• ensure women´s equal and meaningful participation in consultations, regardless of their class, ethnicity, and marital status, by e.g. offering separate spaces / separate meetings for women,
  • ensure that women benefit equitably from compensation payments and other forms of restitution.

The results should be made publicly available and be a prerequisite for support from export credit agencies and lenders such as the World Bank, and before any MNE can benefit from the large variety of other governmental supporting and promoting tools.

Secondly, we need to develop effective and user-friendly tools to integrate gender and women´s human rights in the due diligence that investors are expected to conduct prior to the investment. It should not be an add-on, but an integrated part of what the “best in class” enterprises and investors already do. We should of course also make non-financial due diligence mandatory as France just did.

Thirdly, we should file tons of complaints based on the OECD GL mechanism, (its HR chapter is compatible with the UNGP) with a specific gendered focus and with clear references to CEDAW. The Guidelines apply to most MNEs.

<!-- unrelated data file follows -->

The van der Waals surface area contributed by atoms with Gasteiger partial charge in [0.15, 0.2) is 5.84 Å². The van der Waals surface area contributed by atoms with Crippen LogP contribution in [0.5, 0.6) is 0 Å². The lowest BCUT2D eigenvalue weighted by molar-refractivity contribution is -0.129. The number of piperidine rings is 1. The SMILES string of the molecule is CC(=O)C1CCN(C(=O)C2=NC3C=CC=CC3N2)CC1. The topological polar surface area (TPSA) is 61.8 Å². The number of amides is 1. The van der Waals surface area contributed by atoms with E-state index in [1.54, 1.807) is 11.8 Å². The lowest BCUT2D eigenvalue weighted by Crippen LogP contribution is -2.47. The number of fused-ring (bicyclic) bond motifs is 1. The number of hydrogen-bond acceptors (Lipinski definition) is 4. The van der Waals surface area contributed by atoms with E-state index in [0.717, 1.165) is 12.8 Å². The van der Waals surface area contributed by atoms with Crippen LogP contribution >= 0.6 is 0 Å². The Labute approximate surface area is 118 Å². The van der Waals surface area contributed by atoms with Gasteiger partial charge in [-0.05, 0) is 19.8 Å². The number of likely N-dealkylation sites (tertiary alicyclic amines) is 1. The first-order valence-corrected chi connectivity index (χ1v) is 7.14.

In collaboration with FIDA, our Ugandan partner we recently hosted a workshop in Uganda to share our experiences from filing complaints and discuss the possibilities that lies in the Guidelines and its grievance mechanism. I hope we will be able to discuss this as a strategy more in-depth in course of todays discussion. Because the abuses of women´s human rights that we cannot prevent, we have to remediate. By doing so they will become public and ultimately contribute to identification and prevention.

Last, but not least, we have to identify not only the companies that continue to violate women´s human rights, but also those that seriously work to include and apply a gender lens. We need to find areas where we can collaborate. We will be busy in the years to come because we have to be on all arenas where B& HR are discussed, and all areas where women´s rights are discussed to make the necessary linkages.